Larabee Law Firm
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Frequently Asked Questions

Larabee Law Firm in San Diego answers employment law frequently asked questions. Larabee Labor Law Firm helps you navigate employment issues in San Diego.

We understand that employment problems can be traumatic and sensitive.

It is natural to have questions about whether you have legal claims, and if so, what the legal process looks like as well as the costs and risks.  We’ve answered some of the more common questions below, but don't hesitate to call us or fill out our free Potential Case Review Form.

Do I have a valid legal claim?

This is the most common question and the reason most people seek legal counsel. There are a myriad of laws protecting employees both federally and in the State of California. The topics and coverage range from wage and hour, breaks, overtime, discrimination, harassment, and wrongful termination, to name a few. In California, most of us are "at-will" employees, meaning that our employers can terminate our employment at any time for any reason. However, there are some protections. It is unlawful to terminate an employee if a substantial motivating factor for the termination was based on a protected characteristic, or for making protected complaints, such as age, race, gender, sexual preference, disability, sexual harassment, for not being paid properly or receiving breaks (to name a few). Unfortunately, personality conflicts, or when an employer just does not like you, are not usually unlawful reasons for termination. For example, if you complain to HR that your boss is playing favorites and there is a hostile work environment, this probably won't be illegal unless the motivation for why your boss doesn't like you is because of your race, gender, age, for complaining about not getting breaks, etc. There is no cause of action for having an jerk for a boss...yet. The flip-side of "at-will" employment is that you can leave at any time without notice. If you want further information, please call us or fill out our Potential Case Review Form!

Do you take cases on a contingency basis (i.e. what is the cost)?

Hiring a lawyer can be an expensive and unplanned event. Fortunately, in California, there are often statutes that allow attorneys to recover their fees and most of the costs from the Defendant should you prevail in court. This allows us to offer representation on a contingency basis, and allows you to hire high caliber attorneys to fight the often well-funded corporate defense. Contingency representation means that we get paid only when there is a recovery for you. If there is no recovery, you do not pay a legal fee. In addition, we often advance the costs of litigation (filing fees, depositions, expert witnesses, etc.). Those are recouped by the firm at the end of the representation from the recovery we obtain for you. So the short and skinny is that you don't pay any fees or costs until there is a recovery.  If you would like further information, please fill out our Potential Case Review Form!

Do I have to sue or are there other options? I’m not the type to sue.

Like everyone else, we prefer to avoid litigation wherever possible. Litigation can be a lengthy, costly, and emotional experience. Often times it is better to find a solution to part ways sooner rather than later. However, depending on the legal claims and defenses involved, litigation may have to be initiated. Whenever possible, we attempt to resolve the matter prior the the filing of litigation. Some claims are more valuable prior to filing and some are simply more valuable after filing.  We will guide you through the options and provide a recommendation based on our experience.  But don't worry...we’ve got this!! Either way, if you have a strong claim, we do our best to maximize your recovery. No matter what, standing up for yourself and protecting your rights, nevermind any potential recovery, is an honorable and self respecting thing to do. Often, by standing up to the employer, you get them to change their practices so that others don't also get hurt. To learn more, please fill out our Potential Case Review Form!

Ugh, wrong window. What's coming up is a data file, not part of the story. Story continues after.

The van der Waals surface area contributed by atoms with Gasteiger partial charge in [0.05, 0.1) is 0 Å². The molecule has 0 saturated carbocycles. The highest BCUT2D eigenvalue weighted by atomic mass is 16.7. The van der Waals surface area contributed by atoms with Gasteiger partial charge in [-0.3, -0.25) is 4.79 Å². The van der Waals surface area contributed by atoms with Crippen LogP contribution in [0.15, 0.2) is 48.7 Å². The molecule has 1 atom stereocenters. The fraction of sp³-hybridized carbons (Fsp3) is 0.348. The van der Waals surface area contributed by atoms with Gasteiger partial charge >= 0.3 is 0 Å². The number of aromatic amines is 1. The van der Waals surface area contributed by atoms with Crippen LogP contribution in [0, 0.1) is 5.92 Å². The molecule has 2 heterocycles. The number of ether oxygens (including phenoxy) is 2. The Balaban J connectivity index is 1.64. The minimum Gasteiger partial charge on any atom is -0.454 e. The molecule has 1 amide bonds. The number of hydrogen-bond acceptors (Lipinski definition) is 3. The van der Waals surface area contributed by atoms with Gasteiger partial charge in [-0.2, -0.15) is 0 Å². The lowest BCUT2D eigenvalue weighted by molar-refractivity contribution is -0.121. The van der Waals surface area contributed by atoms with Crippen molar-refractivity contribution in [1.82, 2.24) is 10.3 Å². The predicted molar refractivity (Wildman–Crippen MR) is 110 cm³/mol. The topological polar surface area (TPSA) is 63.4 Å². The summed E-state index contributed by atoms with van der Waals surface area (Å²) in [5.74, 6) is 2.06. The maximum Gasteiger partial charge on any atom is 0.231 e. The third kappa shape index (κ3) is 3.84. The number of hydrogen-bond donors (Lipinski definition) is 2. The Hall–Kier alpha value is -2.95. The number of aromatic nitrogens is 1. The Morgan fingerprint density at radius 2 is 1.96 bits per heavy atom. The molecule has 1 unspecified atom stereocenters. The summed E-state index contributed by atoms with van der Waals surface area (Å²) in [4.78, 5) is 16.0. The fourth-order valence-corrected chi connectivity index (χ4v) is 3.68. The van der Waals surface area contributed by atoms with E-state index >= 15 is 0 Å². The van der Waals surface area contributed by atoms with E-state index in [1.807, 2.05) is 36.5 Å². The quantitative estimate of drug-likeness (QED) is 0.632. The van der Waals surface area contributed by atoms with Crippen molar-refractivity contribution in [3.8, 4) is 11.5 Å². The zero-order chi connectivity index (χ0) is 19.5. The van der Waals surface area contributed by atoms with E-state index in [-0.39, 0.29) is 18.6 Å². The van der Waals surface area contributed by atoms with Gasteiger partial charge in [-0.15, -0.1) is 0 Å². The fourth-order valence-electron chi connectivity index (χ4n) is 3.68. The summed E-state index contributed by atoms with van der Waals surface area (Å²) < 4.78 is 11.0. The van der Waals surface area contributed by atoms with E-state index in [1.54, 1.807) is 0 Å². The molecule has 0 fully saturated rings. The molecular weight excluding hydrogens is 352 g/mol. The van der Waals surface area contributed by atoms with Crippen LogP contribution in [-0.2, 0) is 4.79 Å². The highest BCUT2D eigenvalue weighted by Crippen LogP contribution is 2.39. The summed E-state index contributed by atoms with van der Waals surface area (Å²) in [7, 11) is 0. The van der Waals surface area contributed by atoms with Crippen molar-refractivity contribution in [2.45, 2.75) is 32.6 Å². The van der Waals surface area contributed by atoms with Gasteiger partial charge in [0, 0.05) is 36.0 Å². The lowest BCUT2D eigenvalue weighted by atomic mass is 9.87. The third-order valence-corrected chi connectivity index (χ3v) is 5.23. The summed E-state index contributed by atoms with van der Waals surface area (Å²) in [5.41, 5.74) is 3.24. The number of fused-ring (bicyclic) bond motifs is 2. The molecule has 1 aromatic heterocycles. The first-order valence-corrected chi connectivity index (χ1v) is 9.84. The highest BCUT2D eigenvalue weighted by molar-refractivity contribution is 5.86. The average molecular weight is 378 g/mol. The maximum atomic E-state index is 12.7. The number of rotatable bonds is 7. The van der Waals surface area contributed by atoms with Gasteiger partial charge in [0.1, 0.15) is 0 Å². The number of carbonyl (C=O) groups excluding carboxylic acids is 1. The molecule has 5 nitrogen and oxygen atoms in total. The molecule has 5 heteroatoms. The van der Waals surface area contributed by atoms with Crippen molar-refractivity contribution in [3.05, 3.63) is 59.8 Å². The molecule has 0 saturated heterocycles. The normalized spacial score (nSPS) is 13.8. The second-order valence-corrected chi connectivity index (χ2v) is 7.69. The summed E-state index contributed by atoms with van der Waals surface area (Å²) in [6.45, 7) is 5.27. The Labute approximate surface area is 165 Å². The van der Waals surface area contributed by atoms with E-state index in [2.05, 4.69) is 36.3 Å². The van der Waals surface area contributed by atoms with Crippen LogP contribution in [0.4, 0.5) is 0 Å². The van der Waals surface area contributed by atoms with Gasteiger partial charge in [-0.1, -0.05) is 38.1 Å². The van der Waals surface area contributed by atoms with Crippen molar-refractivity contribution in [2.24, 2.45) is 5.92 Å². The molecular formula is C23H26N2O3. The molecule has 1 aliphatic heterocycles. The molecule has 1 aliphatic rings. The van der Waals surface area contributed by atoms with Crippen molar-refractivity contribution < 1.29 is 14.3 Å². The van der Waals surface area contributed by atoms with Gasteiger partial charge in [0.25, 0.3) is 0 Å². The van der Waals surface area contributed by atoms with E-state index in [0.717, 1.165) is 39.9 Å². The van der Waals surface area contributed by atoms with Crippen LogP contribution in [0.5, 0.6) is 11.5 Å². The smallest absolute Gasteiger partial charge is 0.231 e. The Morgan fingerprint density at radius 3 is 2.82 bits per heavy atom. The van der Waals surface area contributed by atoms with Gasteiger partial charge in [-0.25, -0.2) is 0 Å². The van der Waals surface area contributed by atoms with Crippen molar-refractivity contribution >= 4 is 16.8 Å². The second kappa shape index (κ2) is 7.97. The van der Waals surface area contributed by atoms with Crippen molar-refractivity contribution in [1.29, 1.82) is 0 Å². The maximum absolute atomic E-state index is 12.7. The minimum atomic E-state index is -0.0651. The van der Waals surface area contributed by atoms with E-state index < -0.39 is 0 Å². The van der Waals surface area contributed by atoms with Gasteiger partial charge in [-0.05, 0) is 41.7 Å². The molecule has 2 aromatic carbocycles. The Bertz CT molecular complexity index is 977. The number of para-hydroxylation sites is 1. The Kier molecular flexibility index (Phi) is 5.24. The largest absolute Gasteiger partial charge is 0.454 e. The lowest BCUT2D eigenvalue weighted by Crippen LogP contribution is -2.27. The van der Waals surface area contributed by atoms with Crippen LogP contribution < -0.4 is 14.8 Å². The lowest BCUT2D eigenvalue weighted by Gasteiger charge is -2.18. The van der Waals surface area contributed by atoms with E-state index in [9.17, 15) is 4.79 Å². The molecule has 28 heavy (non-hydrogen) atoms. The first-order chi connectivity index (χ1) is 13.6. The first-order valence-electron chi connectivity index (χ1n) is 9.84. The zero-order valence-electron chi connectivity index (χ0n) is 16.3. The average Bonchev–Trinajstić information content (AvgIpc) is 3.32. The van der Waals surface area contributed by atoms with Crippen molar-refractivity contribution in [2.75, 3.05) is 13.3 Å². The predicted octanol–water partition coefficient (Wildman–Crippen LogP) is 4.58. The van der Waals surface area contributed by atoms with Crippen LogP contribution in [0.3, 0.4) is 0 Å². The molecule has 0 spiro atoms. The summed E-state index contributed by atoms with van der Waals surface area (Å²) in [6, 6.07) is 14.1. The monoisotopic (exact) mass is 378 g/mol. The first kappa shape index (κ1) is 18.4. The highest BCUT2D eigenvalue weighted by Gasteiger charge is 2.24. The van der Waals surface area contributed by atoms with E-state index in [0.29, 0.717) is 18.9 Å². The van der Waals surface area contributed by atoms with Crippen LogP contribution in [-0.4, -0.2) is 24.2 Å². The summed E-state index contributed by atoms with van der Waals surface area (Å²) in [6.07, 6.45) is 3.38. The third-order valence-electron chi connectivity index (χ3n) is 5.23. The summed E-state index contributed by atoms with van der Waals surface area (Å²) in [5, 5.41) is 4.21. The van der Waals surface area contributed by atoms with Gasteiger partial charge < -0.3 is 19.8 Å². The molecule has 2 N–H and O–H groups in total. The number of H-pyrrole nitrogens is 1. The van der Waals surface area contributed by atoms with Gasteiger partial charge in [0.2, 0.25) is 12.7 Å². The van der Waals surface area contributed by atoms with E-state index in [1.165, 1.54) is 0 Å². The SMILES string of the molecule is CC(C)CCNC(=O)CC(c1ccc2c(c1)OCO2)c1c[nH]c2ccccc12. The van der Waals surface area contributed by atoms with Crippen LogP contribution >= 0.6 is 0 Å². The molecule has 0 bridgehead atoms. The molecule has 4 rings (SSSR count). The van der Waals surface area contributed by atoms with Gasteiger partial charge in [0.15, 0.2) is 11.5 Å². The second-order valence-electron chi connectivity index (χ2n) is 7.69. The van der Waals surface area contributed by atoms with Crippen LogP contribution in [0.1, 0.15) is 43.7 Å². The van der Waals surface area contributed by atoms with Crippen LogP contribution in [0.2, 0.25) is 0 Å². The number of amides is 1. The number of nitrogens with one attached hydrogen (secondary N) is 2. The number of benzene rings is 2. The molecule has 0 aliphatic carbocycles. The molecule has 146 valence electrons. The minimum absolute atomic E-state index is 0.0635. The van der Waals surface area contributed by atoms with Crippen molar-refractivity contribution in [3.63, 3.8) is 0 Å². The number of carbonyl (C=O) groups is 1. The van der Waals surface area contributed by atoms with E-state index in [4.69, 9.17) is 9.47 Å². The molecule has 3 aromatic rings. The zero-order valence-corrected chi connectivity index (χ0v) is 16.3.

Depending on the facts and circumstances involved, and each party’s willingness to settle, the process can take from as little as a week to slightly over a year. If we file litigation, the court usually tries to set the trial date around one year from the date the case is filed. To find out more, please fill out our Potential Case Review Form now!

How long does this process take?

In employment cases, the damages are usually tied closely to the actual harm. For example, if you were unlawfully terminated and it took you two years to obtain new similar employment, you would generally be entitled to two years of lost wages, your attorney fees (in most cases), most of your costs, potential emotional distress and other non-compensatory damages. For cases involving unpaid wages, missed breaks, failure to pay overtime, etc., those direct damages are compensable often times along with penalties, attorney fees and costs. There is also a highly satisfying feeling of standing up for what is right, asserting your rights, and fighting so that the next person behind you doesn't get treated the same way. To stand up for your rights, please fill out our Potential Case Review Form now!

What kind of recovery can I expect?

Nobody is a perfect employee and there is no law requiring perfection in your job. Everybody makes mistakes. Even though you made mistakes, that fact doesn’t provide your employer with a “free pass” to treat you unlawfully. The State of California and the Federal Government have strong public policy in place to protect the workers.  To find out more about your right, please fill out our Potential Case Review Form now!

What if I wasn’t a perfect employee? Will that hurt my case?